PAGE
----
Fear, emptiness and hope


A few days ago I was in town shopping, and the usual group of Hell-fire preachers were in full force, writes our honorary assistant priest Jonathan Clatworthy.

One was wearing a red ‘Make America Great Again’ cap. I asked him whether he was a Trump supporter. Yes, he said. Trump was doing God’s will by supporting Israel. God had appointed Trump. I noticed that another member of the team wore a cap saying ‘Israel’.

I was told about the Romans 13 passage declaring that governments were appointed by God. I asked whether that applied only to the USA or to all governments. After a moment’s hesitation, he challenged me on whether I believed the Bible was the Word of God.

The subject quickly turned to Hell. It became apparent that this was the motor driving his preaching. If you give your life to Jesus, and let Jesus into your life, you will live a Christian life and receive salvation when you die. Otherwise, bad news.

So I asked both the obvious questions. First, what difference does it make to a person’s life when they let Jesus into their lives? He knew of two things. Christians don’t swear. And don’t blaspheme. What, I asked, about the homeless people sitting on the pavement, visible from where we were speaking? Did the Christian life involve doing anything about them? He didn’t relate to that question. Presumably the answer was no.

Second question: why would God send so many people to Hell? What about the texts saying God is love? God is holy, he explained, and cannot tolerate sin. Why not? Who is obliging God to be so intolerant? What is it about holiness that makes him so cruel?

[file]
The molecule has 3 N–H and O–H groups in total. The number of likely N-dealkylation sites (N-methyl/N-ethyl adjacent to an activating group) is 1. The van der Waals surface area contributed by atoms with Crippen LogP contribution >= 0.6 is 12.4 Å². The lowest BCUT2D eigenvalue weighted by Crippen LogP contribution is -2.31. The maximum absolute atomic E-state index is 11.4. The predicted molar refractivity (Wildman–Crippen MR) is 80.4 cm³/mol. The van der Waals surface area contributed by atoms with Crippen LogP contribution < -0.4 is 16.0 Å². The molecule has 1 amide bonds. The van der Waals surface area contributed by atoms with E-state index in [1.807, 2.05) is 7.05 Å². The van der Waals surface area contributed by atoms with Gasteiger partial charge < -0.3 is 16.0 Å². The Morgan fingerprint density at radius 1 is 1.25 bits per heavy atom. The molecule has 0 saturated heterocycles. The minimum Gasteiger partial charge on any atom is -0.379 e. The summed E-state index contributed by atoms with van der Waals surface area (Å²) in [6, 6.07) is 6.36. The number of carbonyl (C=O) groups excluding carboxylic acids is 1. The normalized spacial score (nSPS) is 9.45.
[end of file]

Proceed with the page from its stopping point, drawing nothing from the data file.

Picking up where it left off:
And so on. Eventually I thanked him for the discussion and walked on - only to be accosted again.

This time the speakers were smartly dressed young men. ‘Which supplier do you use for your gas and electricity?’ Lacking the energy for another discussion, I replied ‘A gas and electricity supplier’ and moved on.

Their next victim caught up with me. ‘What a shame’, I said, ‘that those healthy young men are spending their time on this pointless activity’. ‘Yes’, he replied, ‘while the country is crying out for bricklayers’.

The first team expressed Christianity at its worst. Fear of punishment after death provokes them to pass the fear on, like a virus.

The second team expressed the logical outcome of atheism. Life has no purpose or meaning. Nothing is valuable except to the extent that we invent the idea of value for ourselves. We are driven by our hormones to stay alive however we can, so we earn money in whatever way ‘the market’ makes available.

Of the two, which is worse? And where can we find a third alternative, that offers hope?